Part four of a five-part series detailing a personal journey into planning for the later years of life precipitated by my father-in-law’s abrupt move to a personal care home.
Health Considerations 6/7/12
In addition to dementia, Dad has macular degeneration. This alone would have necessitated a move to personal care. He’s had the condition for over 15 years. Although not curable, his daily regimen of vitamins has slowed the progression of the disease. Degenerative diseases can take a huge toll in retirement. According to the CDC, the leading cause of disability in the United States is arthritis. Heart disease and cancer are close behind. Look at your health history for areas of concern. If you have a family history or past precursors of these types of diseases, the time to plan is now. Make sure advance directives are in place and up to date. A living will details your wishes concerning end of life medical intervention. A health care proxy or durable power of attorney allows you to appoint an agent to act on your behalf. For free, state-specific advice you can visit www.caringinfo.org.
If you are still in your working years, think about disability insurance. Such insurance will protect your assets if you are disabled for an extended period of time. If you are nearing the end of your working years, consider long-term care insurance. Premiums on long-term care insurance are typically pricey. A physical is required and acceptance is not guaranteed. Analyze the cost vs. benefit of such a policy. According to Consumer Reports Money Advisor, only those with assets between $200,000 and $2 million should enter into a long-term care policy. With a net worth below $200,000, you may find it difficult to afford the premiums for a benefit you may never use. Those with a net worth above $2 million can usually afford pay for their own care; but may want to preserve assets for heirs.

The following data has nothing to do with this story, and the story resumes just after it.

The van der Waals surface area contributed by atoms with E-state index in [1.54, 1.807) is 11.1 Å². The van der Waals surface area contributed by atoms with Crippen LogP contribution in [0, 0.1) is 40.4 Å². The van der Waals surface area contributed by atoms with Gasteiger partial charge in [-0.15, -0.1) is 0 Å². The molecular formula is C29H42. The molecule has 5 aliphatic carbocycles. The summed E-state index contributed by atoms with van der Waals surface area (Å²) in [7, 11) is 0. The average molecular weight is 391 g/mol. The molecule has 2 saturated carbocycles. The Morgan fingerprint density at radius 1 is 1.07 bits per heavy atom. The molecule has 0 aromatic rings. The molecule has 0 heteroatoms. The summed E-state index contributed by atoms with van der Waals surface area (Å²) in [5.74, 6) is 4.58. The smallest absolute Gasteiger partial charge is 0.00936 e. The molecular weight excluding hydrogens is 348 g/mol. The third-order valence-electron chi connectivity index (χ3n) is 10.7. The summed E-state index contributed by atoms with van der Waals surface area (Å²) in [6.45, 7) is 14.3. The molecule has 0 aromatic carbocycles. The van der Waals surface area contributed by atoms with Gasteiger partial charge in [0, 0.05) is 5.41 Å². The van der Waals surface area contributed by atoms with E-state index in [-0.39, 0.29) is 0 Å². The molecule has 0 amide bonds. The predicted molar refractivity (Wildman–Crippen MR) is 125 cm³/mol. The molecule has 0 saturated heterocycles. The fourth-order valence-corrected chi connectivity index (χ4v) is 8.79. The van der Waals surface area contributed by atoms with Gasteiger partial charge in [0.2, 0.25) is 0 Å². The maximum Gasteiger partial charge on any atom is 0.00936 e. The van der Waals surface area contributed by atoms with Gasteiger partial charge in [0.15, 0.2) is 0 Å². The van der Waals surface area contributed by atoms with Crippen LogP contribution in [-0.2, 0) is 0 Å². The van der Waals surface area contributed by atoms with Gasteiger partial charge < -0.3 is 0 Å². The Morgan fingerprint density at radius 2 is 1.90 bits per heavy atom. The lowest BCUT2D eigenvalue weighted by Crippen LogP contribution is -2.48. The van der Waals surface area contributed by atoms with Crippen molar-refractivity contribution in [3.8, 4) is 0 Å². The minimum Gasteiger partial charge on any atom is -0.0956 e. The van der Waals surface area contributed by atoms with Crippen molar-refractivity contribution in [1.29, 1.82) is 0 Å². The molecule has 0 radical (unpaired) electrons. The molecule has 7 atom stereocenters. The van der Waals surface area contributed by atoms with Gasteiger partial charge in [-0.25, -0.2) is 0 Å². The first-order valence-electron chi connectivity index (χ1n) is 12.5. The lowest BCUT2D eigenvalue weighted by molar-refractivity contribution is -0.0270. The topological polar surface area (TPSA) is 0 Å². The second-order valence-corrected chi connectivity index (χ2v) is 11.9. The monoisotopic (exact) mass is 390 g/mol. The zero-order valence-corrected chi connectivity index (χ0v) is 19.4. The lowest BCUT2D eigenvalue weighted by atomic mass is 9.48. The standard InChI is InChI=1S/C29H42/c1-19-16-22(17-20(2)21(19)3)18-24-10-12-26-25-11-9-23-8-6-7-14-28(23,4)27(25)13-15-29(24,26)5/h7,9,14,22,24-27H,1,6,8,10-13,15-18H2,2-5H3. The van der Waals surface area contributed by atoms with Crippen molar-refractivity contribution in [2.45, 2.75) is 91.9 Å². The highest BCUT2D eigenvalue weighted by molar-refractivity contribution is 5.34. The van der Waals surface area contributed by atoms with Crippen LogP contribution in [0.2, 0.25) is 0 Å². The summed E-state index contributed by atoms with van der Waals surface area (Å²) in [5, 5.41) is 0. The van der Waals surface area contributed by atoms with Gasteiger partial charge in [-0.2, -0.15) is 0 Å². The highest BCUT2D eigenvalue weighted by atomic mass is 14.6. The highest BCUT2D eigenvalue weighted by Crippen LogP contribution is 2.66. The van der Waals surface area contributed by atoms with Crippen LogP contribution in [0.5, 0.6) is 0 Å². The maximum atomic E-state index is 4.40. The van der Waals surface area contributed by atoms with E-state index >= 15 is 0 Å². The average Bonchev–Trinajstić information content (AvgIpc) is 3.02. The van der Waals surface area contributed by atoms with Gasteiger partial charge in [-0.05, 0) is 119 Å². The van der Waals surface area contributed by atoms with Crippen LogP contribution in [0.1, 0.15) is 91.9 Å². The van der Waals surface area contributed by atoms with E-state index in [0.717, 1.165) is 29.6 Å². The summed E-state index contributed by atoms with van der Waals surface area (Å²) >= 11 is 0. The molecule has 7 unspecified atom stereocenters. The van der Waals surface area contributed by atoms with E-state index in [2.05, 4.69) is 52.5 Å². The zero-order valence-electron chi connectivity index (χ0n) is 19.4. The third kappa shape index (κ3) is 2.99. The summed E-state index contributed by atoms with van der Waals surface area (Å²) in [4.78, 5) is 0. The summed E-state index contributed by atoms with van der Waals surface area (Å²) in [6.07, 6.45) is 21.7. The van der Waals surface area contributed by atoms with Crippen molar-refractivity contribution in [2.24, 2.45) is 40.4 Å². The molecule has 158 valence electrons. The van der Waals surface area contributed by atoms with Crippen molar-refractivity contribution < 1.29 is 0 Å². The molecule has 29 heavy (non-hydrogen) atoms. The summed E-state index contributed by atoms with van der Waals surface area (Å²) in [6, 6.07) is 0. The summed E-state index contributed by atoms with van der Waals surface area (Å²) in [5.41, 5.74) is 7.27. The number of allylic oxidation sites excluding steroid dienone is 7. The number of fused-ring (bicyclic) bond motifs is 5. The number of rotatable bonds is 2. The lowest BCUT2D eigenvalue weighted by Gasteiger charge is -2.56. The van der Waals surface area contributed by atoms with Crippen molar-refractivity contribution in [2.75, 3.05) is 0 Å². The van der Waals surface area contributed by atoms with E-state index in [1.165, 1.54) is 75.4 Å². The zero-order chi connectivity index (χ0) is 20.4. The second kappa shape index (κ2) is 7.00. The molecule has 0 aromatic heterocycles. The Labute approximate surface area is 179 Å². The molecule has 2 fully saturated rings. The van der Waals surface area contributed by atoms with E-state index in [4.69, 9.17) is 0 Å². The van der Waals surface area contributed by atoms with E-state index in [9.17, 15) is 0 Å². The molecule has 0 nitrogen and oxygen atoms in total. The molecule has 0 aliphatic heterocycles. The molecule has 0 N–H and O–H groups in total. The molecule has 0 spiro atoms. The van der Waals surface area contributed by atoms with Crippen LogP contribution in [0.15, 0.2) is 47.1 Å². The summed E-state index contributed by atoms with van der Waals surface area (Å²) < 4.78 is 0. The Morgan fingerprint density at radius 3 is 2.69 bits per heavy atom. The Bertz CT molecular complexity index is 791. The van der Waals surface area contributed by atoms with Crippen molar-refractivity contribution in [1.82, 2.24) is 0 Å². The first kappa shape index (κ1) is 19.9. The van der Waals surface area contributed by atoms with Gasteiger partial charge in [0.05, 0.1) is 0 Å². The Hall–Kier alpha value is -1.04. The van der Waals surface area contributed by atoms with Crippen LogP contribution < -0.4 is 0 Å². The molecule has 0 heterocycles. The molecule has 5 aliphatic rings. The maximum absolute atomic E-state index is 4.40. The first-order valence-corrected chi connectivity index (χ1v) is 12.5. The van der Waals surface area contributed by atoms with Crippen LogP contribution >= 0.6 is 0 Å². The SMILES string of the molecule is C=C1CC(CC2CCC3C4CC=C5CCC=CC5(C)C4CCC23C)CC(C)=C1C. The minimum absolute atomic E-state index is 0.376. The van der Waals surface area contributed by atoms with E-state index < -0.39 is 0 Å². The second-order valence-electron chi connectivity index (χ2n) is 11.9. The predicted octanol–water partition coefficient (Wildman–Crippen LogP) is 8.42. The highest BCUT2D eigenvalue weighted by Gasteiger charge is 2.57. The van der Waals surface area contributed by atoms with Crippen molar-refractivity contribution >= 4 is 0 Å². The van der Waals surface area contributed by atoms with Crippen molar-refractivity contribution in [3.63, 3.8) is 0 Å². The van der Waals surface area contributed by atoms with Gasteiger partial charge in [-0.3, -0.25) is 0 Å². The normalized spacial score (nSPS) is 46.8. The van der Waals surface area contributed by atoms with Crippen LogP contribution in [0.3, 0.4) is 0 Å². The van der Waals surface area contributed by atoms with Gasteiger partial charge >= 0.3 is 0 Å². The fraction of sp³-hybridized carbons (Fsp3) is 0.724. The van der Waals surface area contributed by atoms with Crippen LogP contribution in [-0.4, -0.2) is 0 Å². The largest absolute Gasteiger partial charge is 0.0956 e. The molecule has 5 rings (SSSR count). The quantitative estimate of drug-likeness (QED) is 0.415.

The average stay in a care home is three years. This is also the typical benefit period of a long-term care policy. Looking at the numbers, my father-in-law’s care for that period will cost approximately $137,000. That is just personal care; skilled nursing care would cause that figure to triple. Factor that with the cost of premiums. The “sweet spot” for affordable premiums is usually considered age 50-62. For an inflation-adjusted policy for an individual age 62, we found a low-end quote for $1,880/year. If you enter a care facility at age 85, you would have spent $43,000 in premiums. It sounds like a lot, but it is less than one year of care.
As the insurance industry evolves, more options are becoming available. There are hybrid policies that combine long-term care insurance with life insurance. Additionally, there is now a state certified partnership program that will protect a portion of assets equal to the inflation-adjusted value of the policy. This program will ensure that even after your benefit is exhausted, and you find it necessary to apply for Medicaid, those protected assets will not be considered in determining Medicaid eligibility.
Medicaid is the federally-sponsored, state-administered health insurance. Created for low-income residents, exploitation of the system has become so widespread that there is now a five-year look-back period to determine eligibility. If you or your spouse have gifted or otherwise disposed of assets in the past 60 months, you can be deemed ineligible or subject to complicated payback procedures. If your assets are such that you may eventually need Medicaid, look to titling assets in trust or gifting well before the look-back period. But let’s be realistic, do you really want to give away assets and be dependent on a state bed in a nursing home?
Dad had no long-term care insurance. We estimate he has funds to pay for personal care until age 100. After that, he may need Medicaid. His personal care home accepts Medicaid and will allow him to stay. If you think you may ever depend on Medicaid, make sure your care home will accept it. You don’t want to pack up and move out at age 100.
Final Installment – VA Benefits
About the author
© 2012 Schneider Downs. All rights-reserved. All content on this site is property of Schneider Downs unless otherwise noted and should not be used without written permission.
This advice is not intended or written to be used for, and it cannot be used for, the purpose of avoiding any federal tax penalties that may be imposed, or for promoting, marketing or recommending to another person, any tax related matter.